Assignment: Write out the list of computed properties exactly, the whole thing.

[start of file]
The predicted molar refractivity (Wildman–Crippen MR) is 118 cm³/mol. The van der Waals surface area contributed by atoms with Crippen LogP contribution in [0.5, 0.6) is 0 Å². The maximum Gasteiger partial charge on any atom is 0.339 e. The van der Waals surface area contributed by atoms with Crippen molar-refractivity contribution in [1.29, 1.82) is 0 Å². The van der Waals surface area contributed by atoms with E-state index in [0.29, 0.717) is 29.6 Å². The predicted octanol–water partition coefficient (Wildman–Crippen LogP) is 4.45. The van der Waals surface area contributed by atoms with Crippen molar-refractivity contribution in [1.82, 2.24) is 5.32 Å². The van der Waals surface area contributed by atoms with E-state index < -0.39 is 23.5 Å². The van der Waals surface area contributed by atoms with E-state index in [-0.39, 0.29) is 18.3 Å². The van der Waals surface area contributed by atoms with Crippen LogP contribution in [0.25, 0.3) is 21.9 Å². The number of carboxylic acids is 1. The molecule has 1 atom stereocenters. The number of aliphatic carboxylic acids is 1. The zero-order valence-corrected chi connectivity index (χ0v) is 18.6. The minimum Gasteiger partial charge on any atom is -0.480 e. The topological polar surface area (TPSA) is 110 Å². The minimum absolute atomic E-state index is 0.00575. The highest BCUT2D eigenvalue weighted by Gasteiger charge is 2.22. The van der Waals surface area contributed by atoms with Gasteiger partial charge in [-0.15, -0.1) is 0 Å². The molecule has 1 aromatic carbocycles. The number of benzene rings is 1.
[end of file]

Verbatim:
The predicted molar refractivity (Wildman–Crippen MR) is 118 cm³/mol. The van der Waals surface area contributed by atoms with Crippen LogP contribution in [0.5, 0.6) is 0 Å². The maximum Gasteiger partial charge on any atom is 0.339 e. The van der Waals surface area contributed by atoms with Crippen molar-refractivity contribution in [1.29, 1.82) is 0 Å². The van der Waals surface area contributed by atoms with E-state index in [0.29, 0.717) is 29.6 Å². The predicted octanol–water partition coefficient (Wildman–Crippen LogP) is 4.45. The van der Waals surface area contributed by atoms with Crippen molar-refractivity contribution in [1.82, 2.24) is 5.32 Å². The van der Waals surface area contributed by atoms with E-state index < -0.39 is 23.5 Å². The van der Waals surface area contributed by atoms with E-state index in [-0.39, 0.29) is 18.3 Å². The van der Waals surface area contributed by atoms with Crippen LogP contribution in [0.25, 0.3) is 21.9 Å². The number of carboxylic acids is 1. The molecule has 1 atom stereocenters. The number of aliphatic carboxylic acids is 1. The zero-order valence-corrected chi connectivity index (χ0v) is 18.6. The minimum Gasteiger partial charge on any atom is -0.480 e. The topological polar surface area (TPSA) is 110 Å². The minimum absolute atomic E-state index is 0.00575. The highest BCUT2D eigenvalue weighted by Gasteiger charge is 2.22. The van der Waals surface area contributed by atoms with Gasteiger partial charge in [-0.15, -0.1) is 0 Å². The molecule has 1 aromatic carbocycles. The number of benzene rings is 1.